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Insights: Sue Pryke on Slipcasting a Mug

In our latest DN Insight award winning ceramics designer Sue Pryke talks us through the steps in making a slipcast mug. It’s more complicated than you might think and requires considerable skill and knowledge. No wonder The Great Pottery Throwdown enlisted Sue as a judge.

Sue says: I make slipcast tableware using a coloured porcelain clay body which I make myself.  The process involves using liquid clay (also known as slip), which is poured into porous plaster moulds and allowed to thicken or set, forming a thickness on the inside of the mould; the excess is then poured out leaving behind the mug, think of an Easter egg shell.  The skill in slipcasting is a combination of understanding the thickness and fluidity of the slip and having the patience to replicate the same qualities in the casting every time.  It should be easy, shouldn’t it?

When I was in my first job in a pottery, the potter used to refer to slipcasting as cheating… back then I could see his point, most of the work is done, it’s in the mould, the rest should be easy, right! The problem is that this process has a much higher water content than other methods. The water has to be driven off at some stage which, as anyone who works with clay knows, can lead to distortion if not managed carefully.

So that’s one battle, but also the casting slip has the addition of sodium silicate which helps the particles of clay stay suspended in the water. This make it easier to pour as a slip, as it gives fluidity. If the recipe for the slip isn’t balanced this can lead to casts being too thick, too thin, too lumpy, pinholey, wreathy or just lead to warping, amongst a plethora of other unwelcome traits.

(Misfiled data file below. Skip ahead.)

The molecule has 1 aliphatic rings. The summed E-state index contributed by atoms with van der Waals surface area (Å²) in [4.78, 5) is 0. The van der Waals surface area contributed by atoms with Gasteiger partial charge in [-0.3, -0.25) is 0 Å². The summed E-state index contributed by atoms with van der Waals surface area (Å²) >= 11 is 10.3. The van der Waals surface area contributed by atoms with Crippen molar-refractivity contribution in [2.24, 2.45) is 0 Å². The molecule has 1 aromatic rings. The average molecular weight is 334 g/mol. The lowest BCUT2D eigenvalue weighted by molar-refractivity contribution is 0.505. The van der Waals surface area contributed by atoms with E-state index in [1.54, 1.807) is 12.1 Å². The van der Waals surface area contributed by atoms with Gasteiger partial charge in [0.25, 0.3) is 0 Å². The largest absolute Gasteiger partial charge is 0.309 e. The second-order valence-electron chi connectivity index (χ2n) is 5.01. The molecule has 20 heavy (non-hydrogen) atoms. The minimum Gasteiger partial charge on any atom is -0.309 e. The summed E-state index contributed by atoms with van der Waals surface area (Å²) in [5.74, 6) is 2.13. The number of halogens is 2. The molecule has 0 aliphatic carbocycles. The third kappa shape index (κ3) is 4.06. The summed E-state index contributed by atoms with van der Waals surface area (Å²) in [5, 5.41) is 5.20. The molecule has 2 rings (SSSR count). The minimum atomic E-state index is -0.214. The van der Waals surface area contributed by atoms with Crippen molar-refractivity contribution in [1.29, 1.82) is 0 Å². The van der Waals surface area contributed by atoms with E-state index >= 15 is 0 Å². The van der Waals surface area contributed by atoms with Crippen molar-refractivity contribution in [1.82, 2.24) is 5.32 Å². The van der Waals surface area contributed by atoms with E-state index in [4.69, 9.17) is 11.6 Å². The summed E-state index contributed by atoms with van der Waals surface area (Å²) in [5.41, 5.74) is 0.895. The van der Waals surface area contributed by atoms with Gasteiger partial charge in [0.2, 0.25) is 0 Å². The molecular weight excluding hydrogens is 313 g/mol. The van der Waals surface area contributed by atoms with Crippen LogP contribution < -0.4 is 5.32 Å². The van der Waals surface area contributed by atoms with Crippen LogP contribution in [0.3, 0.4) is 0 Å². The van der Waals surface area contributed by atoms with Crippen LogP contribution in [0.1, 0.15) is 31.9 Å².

The skill lies in understanding the chemistry, the thixotropy* and being able to replicate the same recipe again and again. Managing how the slip is behaving plus reproducing the same casts with the same thickness needs patience for sure.  All of that is down to chemistry.  For me the most exciting part about slipcasting is the interaction with each piece, achieving continuity or the pristine sameness, and then the final decisions I make during the fettling process.

Fettling is the finishing of a piece before it is fired. With slipcasting the tops of pieces are trimmed flat in the mould. The job of the fettler is to round those edges off with a tool and a sponge to make the pieces ergonomic to drink from, it’s an important stage. It’s repetitive and relies on haptic skills and tacit knowledge to make final judgements about how the rim should be finished.  If the rim is too flat or too thin it’s not nice to drink from: these are important details that are usually only noticed when they haven’t been achieved.

People very often ask me how long does it take to make a mug and they’re often taken aback when I say at least 2 weeks! Each piece is handled about 15 times. The casting and emptying of the mould, the impressing of a back stamp – which is important and needs to be applied at the right consistency when the clay still has a softness, but not so much that it will distort. Then there’s the application of the handle, making judgements about the placement and the precision of lining it up so it’s on straight, and then finally the fettling. A bisque firing follows – the first firing to drive off the moisture which makes the clay porous enough to take a glaze. The glazing of a piece: I find this a laborious process, as it’s lengthy pouring of glaze in and out of pieces and the cleaning of each piece until the excess is wiped away.

And, then after firing, finally the polishing. The outside of each piece isn’t glazed but it’s given a polish using abrasive diamond pads and papers to give each mug a pebbly smooth finish which is a more welcoming and tactile finale.

All good things take time… slipcasting is  definitely a slow movement.

* The DN team had to look this up. Thixtropy is defined as “the property of certain fluids and gels to become thinner when a constant force is applied, and then after reduction of the force, the viscosity recovers fully to the initial state in an appropriate period of time”.

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Laura Jacometti


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